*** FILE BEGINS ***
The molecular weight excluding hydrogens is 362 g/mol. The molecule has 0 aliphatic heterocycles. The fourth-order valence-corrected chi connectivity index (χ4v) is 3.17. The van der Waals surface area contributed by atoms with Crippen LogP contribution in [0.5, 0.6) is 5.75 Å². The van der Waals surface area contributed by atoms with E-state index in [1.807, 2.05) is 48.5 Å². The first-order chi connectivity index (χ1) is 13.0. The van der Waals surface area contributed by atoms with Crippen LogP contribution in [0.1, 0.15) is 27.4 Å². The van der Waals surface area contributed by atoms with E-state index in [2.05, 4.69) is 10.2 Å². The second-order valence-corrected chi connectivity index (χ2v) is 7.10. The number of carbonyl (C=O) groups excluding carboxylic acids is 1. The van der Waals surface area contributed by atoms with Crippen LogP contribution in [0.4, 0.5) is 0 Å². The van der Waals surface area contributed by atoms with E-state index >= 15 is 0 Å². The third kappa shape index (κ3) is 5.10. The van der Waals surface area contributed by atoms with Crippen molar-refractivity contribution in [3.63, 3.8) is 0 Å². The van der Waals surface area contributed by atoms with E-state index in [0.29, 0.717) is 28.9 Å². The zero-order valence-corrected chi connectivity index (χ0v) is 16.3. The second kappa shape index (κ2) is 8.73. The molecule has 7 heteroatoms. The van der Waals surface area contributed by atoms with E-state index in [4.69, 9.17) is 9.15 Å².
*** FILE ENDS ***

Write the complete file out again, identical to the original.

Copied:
The molecular weight excluding hydrogens is 362 g/mol. The molecule has 0 aliphatic heterocycles. The fourth-order valence-corrected chi connectivity index (χ4v) is 3.17. The van der Waals surface area contributed by atoms with Crippen LogP contribution in [0.5, 0.6) is 5.75 Å². The van der Waals surface area contributed by atoms with E-state index in [1.807, 2.05) is 48.5 Å². The first-order chi connectivity index (χ1) is 13.0. The van der Waals surface area contributed by atoms with Crippen LogP contribution in [0.1, 0.15) is 27.4 Å². The van der Waals surface area contributed by atoms with E-state index in [2.05, 4.69) is 10.2 Å². The second-order valence-corrected chi connectivity index (χ2v) is 7.10. The number of carbonyl (C=O) groups excluding carboxylic acids is 1. The van der Waals surface area contributed by atoms with Crippen LogP contribution in [0.4, 0.5) is 0 Å². The van der Waals surface area contributed by atoms with E-state index >= 15 is 0 Å². The third kappa shape index (κ3) is 5.10. The van der Waals surface area contributed by atoms with Crippen molar-refractivity contribution in [3.63, 3.8) is 0 Å². The van der Waals surface area contributed by atoms with E-state index in [0.29, 0.717) is 28.9 Å². The zero-order valence-corrected chi connectivity index (χ0v) is 16.3. The second kappa shape index (κ2) is 8.73. The molecule has 7 heteroatoms. The van der Waals surface area contributed by atoms with E-state index in [4.69, 9.17) is 9.15 Å².